We’ve seen the dying dreams of youth.  We’ve seen the machine that takes creativity and passion and turns it into a commodity to be utilized by others.  Now, then, we meet those at the top of the pyramid.  “Sit back”, they say, “and have a cigar”.  They pander to you.  They tell you what you want to hear.  All the while, they see you as nothing more than a product.

The machine is clever.  It teaches us about individualism while robbing us of it.  It teaches us about creativity and critical thinking while refusing to let us use them.  It emphasizes differences while stereotyping us all.  It claims a humanistic agenda while simply caring all about money and power.  It’s on your side when you do well, but deserts you when the going gets tough.

The machine, however, forgets that you cannot truly rob us of our God-given humanity.  You cannot entirely raze our passions and dreams.  Our emotions and thoughts will still be there, and the power they so crave will someday be lost.  They cannot truly control us.  Their pretentious game will end.  This cannot last forever.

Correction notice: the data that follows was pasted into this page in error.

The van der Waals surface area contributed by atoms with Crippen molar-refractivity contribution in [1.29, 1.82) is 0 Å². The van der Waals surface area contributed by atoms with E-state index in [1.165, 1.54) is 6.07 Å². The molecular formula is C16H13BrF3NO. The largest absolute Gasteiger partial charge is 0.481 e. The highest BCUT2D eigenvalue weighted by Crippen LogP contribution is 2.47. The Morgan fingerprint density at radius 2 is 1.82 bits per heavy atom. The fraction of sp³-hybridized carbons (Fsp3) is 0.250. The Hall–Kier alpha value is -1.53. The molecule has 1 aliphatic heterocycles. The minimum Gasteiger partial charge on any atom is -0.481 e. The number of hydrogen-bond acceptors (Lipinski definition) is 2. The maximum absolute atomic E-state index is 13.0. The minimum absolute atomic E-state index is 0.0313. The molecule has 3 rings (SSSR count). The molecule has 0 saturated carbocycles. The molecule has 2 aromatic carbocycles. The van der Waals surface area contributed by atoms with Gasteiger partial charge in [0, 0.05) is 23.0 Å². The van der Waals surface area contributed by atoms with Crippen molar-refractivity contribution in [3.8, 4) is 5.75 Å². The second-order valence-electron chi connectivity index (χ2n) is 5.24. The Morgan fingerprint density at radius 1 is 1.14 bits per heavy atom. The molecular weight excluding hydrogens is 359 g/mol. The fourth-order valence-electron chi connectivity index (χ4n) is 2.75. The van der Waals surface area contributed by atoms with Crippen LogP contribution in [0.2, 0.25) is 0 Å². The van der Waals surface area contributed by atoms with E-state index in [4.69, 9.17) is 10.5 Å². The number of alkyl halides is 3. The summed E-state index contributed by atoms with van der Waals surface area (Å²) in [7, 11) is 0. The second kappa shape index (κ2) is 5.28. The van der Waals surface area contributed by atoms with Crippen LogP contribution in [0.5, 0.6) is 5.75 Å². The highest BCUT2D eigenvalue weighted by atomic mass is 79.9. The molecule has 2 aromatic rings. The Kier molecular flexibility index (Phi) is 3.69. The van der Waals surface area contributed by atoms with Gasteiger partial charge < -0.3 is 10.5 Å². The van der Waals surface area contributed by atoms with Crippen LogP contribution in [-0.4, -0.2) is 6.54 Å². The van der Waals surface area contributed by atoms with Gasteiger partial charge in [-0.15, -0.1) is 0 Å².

4. Wish You Were Here

And now we come to one of the most iconic songs in history.  The title track for this classic album surely discusses Waters’ feelings for Barrett, but there is so much more here.  I remember this song being one of the most puzzling lyrically when I heard it in my youth.  “Two lost souls swimming in a fish bowl?”  What?

“Did they get you to trade your heroes for ghosts?/ Hot ashes for trees?/ Hot air for a cool breeze?/ Cold comfort for change?/ Did you exchange a walk on part in the war for a lead role in a cage?”  Somewhere along the way in life we realize our predicament.  The machines have stolen our loves and dreams, and convinced us to believe lies about worth and success. We begin to wonder where the years went.  All those things we meant to do, all those places we meant to see, all those aspirations we meant to fulfill; what happened to them?  We become keenly aware of the void in our chest.